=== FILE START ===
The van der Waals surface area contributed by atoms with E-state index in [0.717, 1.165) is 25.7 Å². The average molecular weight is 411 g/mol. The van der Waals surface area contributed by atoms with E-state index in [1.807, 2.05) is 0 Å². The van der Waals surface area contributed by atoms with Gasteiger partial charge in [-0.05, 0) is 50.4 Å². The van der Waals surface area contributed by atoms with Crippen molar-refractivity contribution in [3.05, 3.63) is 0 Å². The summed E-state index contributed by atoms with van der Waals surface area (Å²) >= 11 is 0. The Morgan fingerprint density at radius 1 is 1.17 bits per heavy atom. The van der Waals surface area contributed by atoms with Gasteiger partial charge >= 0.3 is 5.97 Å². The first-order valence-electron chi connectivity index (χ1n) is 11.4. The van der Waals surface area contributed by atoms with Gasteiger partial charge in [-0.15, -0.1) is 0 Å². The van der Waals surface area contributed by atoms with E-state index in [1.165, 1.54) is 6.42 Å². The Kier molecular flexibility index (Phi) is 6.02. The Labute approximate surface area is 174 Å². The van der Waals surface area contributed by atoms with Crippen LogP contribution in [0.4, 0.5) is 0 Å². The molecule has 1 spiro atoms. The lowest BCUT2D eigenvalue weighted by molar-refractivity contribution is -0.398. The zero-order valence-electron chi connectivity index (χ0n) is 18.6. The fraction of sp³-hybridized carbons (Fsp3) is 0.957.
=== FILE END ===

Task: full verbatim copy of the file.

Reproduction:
The van der Waals surface area contributed by atoms with E-state index in [0.717, 1.165) is 25.7 Å². The average molecular weight is 411 g/mol. The van der Waals surface area contributed by atoms with E-state index in [1.807, 2.05) is 0 Å². The van der Waals surface area contributed by atoms with Gasteiger partial charge in [-0.05, 0) is 50.4 Å². The van der Waals surface area contributed by atoms with Crippen molar-refractivity contribution in [3.05, 3.63) is 0 Å². The summed E-state index contributed by atoms with van der Waals surface area (Å²) >= 11 is 0. The Morgan fingerprint density at radius 1 is 1.17 bits per heavy atom. The van der Waals surface area contributed by atoms with Gasteiger partial charge >= 0.3 is 5.97 Å². The first-order valence-electron chi connectivity index (χ1n) is 11.4. The van der Waals surface area contributed by atoms with Gasteiger partial charge in [-0.15, -0.1) is 0 Å². The van der Waals surface area contributed by atoms with E-state index in [1.165, 1.54) is 6.42 Å². The Kier molecular flexibility index (Phi) is 6.02. The Labute approximate surface area is 174 Å². The van der Waals surface area contributed by atoms with Crippen LogP contribution in [0.4, 0.5) is 0 Å². The molecule has 1 spiro atoms. The lowest BCUT2D eigenvalue weighted by molar-refractivity contribution is -0.398. The zero-order valence-electron chi connectivity index (χ0n) is 18.6. The fraction of sp³-hybridized carbons (Fsp3) is 0.957.